Vecinos Honduras – a successful model for Holistic Community Development

by Vera Radyo, Executive Director of the Kenoli Foundation and a World Neighbours Canada volunteer; photos by Ken Phillips; posted by Judy Gray

Over the years, we have seen dramatic improvements in the lives of the people in the original 10 communities of the Michael Newman Program1 located in the El Guano area of the municipality of Danli.

Improved stoves make a world of difference for women, their families and the environment.

Improved stoves make a world of difference for women, their families
and the environment.

As a result of an agrarian reform process, some landless farmers “campesinos” were granted land in the remote mountain areas of the Danli. In 2007, when Vecinos Honduras came there, the community leaders stated that food insecurity was a huge problem with an average of 90 days a year when families had no food and were forced to borrow funds at exorbitant interest rates to feed their families. Thus, not only were they extremely poor, but they were in debt!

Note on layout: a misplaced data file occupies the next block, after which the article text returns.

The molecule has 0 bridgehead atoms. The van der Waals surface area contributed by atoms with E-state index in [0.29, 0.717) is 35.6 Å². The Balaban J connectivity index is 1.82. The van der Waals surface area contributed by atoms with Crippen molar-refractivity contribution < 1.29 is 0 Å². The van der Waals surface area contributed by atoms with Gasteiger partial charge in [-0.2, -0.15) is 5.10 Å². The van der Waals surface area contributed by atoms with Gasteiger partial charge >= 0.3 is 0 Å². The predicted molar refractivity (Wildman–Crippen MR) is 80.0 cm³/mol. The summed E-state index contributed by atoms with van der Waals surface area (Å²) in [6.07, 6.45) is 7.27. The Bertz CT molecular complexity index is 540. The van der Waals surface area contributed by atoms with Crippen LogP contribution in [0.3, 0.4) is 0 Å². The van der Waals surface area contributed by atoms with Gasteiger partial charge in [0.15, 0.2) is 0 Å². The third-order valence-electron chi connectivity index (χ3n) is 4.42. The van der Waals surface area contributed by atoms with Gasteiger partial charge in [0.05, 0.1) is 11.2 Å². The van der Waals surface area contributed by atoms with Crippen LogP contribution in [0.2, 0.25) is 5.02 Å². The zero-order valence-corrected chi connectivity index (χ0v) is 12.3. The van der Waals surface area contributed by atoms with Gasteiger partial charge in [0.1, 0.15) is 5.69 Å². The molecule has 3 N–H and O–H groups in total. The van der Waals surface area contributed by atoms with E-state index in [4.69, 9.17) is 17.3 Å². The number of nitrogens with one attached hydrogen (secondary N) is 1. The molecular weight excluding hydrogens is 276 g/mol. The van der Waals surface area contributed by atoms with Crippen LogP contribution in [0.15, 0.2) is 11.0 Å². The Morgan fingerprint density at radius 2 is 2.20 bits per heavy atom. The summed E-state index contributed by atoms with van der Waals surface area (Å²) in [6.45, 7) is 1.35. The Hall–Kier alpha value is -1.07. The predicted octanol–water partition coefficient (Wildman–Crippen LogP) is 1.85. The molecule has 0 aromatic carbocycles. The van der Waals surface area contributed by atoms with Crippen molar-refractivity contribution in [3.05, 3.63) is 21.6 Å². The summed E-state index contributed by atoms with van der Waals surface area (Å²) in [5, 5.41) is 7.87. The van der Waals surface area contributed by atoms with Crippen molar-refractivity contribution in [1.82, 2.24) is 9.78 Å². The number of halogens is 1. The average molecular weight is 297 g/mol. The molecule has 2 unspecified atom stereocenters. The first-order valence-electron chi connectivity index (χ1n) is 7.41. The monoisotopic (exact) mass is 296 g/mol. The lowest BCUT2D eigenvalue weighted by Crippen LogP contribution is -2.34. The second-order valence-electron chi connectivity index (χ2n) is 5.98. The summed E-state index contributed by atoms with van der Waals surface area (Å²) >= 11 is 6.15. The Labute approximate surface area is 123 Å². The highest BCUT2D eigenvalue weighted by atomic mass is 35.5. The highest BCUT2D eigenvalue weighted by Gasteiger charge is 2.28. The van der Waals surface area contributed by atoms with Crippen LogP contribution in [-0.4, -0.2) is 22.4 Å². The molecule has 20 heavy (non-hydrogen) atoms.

This plantain harvest will help feed the family.

This plantain harvest will help feed the family.

The reality for these communities has changed dramatically since then. They are now food secure. The families have learned how to grow organic corn, beans, coffee, vegetables and fruits. Their children are healthier and better nourished. Women cook on improved stoves, no longer inhale the smoke from cooking over open fires and they have made many household improvements. The families no longer live in isolation from one another, but have formed coffee cooperatives and micro-businesses.

Because they live in remote mountainous communities, they are easily forgotten. However, they have learned how to advocate for themselves and have received support from the local municipality in the way of water and sanitation, road improvements, construction of a training center and more. Most importantly, community leaders have been trained as agents of change to ensure that the development is sustained. These communities will never regress to the

These children are learning a marketable skill -- making beautiful baskets!

These children are learning a marketable skill — making beautiful baskets!

old ways!